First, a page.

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A guide to kWh

uSwitch’s guide to electricity and gas price per kWh

Understanding electricity cost per kWh and gas cost per kWh is essential to grasping how energy suppliers work out your utility bills. Understanding your kWh usage is also important to help you switch energy supplier and reduce your energy costs.

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Most of us take our energy for granted. We flick the switch and expect the lights to come on, and we turn the heating on and expect the room to warm up. But understanding where our energy comes from and how it is charged can help you get a cheaper deal.

What is a kWh?

A kWh or kilowatt-hour is the name given to a unit of energy. It is typically used to determine how much energy a household has consumed over a period of time.

A kWh is the standard unit used by energy suppliers to calculate your gas and electricity bill. One unit refers to the use of 1000 Watts over one hour.

So how much is that in reality? The average low user, so someone in a small home occupied by one or two people who work full time, uses approximately 1,900 kWhs of electricity a year, and 8,000 kWhs of gas a year.

A medium user, so a small family in a three bedroom house for instance who work full time with children in school, would use 3,100 kWhs of electricity a year, and 12,000 kWhs of gas a year.

Finally a high user, so a large family of four or five occupants living in a large 4 bedroom house who spend a fair amount of time at home, would use around 4,600 kWhs of electricity a year and a whopping 17,000 kWhs of gas a year.

What’s the difference between a kW and a kWh?

Kilowatts (kW) represent a unit of power whereas a kilowatt-hour (kWh) is a unit of energy.

Put simply, kW refers to how much energy a device needs to work and kWh represent how much energy has actually been used.

A power rating, i.e. one kW, is the amount of electrical power needed for an appliance to work at any given moment. Energy is what is needed to keep the power going. So in order to keep an appliance with a power rating of one kW running for one hour, it would require one kWh of energy.

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To give you an example, imagine you have a lamp that uses a 100-Watt light bulb. Turning the bulb on for 10 hours will require one kWh (the equivalent of 1,000 watt hours).

A popular analogy to explain the concept of kW vs. kWh, is to think of your electrical device as a car. kW refer to the speed you are driving at (i.e. 50 mph) whereas kWh indicate the distance you have already covered (i.e. 25 miles) and the figure your energy company will use to work out your bill.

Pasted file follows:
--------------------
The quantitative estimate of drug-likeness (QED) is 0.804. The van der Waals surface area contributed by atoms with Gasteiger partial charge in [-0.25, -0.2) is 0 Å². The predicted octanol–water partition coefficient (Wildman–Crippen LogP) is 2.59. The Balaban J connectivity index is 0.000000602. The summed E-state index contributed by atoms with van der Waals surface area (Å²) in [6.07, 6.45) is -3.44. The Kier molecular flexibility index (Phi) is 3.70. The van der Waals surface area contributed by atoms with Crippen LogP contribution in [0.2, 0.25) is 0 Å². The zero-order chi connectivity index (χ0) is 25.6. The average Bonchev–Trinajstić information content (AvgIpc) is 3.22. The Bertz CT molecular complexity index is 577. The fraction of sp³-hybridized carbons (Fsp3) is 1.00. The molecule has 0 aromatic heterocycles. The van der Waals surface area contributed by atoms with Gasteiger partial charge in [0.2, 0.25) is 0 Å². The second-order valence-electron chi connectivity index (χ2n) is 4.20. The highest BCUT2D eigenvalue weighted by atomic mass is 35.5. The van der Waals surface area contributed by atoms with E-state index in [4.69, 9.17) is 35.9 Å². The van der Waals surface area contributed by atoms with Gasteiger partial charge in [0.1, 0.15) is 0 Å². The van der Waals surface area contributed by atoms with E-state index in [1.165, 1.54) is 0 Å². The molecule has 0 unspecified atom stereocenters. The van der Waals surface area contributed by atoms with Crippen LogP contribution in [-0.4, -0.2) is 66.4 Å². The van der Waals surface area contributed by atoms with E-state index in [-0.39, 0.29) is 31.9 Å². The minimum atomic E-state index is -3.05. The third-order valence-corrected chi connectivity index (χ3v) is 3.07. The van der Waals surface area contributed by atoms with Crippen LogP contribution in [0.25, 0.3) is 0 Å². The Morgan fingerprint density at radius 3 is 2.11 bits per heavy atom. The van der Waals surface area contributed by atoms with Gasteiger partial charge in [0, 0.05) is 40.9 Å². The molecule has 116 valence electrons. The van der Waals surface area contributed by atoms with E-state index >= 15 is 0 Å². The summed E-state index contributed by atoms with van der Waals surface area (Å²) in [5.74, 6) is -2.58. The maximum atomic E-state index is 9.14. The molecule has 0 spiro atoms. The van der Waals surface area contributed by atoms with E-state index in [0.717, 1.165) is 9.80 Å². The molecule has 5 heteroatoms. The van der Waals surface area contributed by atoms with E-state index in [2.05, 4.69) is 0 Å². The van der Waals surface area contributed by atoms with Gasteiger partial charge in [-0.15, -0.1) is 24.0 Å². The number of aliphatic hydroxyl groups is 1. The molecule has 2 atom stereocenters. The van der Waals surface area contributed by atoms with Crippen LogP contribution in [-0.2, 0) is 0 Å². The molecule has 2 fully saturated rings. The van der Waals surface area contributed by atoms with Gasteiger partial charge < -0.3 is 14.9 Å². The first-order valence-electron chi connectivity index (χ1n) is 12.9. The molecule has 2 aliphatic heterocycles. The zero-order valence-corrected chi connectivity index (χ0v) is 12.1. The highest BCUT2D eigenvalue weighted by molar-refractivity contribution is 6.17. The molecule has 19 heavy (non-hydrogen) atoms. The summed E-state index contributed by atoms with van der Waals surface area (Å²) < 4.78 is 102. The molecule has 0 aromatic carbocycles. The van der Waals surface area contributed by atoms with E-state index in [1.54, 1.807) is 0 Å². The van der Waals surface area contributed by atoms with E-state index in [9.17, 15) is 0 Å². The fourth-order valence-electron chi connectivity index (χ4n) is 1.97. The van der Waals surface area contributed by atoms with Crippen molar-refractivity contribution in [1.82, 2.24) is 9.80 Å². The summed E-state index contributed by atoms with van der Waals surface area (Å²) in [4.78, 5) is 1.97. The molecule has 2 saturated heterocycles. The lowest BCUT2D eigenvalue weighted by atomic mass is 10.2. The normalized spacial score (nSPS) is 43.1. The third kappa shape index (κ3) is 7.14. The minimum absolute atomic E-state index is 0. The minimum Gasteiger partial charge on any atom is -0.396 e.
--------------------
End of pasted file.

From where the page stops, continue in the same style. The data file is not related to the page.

Cost of electricity and gas per kwh

So what can one kWh power?

Different brands and types of equipment consume varying levels of energy, but to give you an idea one kWh represents roughly:

  • A full dishwasher or washing machine cycle
  • Three hours of watching your favourite series on TV
  • Two days on your laptop
  • Boiling 10 kettles
  • Using your computer for four hours

What is the gas and electricity cost per kWh in the UK?

There is no standard price for electricity cost per kWh in the UK, which means your cost will vary from your neighbour's. Because you can switch tariffs for electricity in the UK's open energy market, that means there are plenty of options to shop around for the cheapest cost per kWh. Use an energy price comparison site like uSwitch to compare and switch to a cheaper electricity deal.

What is the average energy price or cost per kWh?

According to Energy Saving Trust, electricity cost is up to three times as expensive as gas. When calculating energy savings possible on appliances, Energy Saving Trust use an average electricity price per kWh of 13.86p per kWh.

Your actual kWh costs will depend on a variety of factors including where you live, what kind of energy plan you are on, what payment method you use (i.e., credit or prepayment) and, in some cases, what time you consumed the energy. Find your exact price per kWh using the sample bills in our guide to how to read your energy bill.

Using kWh to switch

Knowing your consumption in kWh is not just a fun fact to know; it can save you a huge amount of money. Running a comparison using your consumption or usage figures in kWh is the best way to get an accurate quote.

If you enter your consumption details in kWh we will be able to apply your usage figures to other tariff rates. Just be sure to enter your kWh details along with the accurate time-scale; either monthly, quarterly, or yearly.

However, even if you can't find your usage in kWh you can still get an accurate comparison by entering your details in spending. You can even get a comparison by estimating your usage based on the size of your house.

Switching energy is easy with uSwitch

Once you've entered your consumption details you can run a comparison and see if there are any cheaper deals available to you.

You can filter your energy comparison results according to several factors, including fixed and variable, green/renewable energy, availability of Warm Home Discount, exit fees — you can even see all plans that come with rewards and extras.

Read more…

Why pay more for the same energy?

Find and switch to a better energy deal in minutes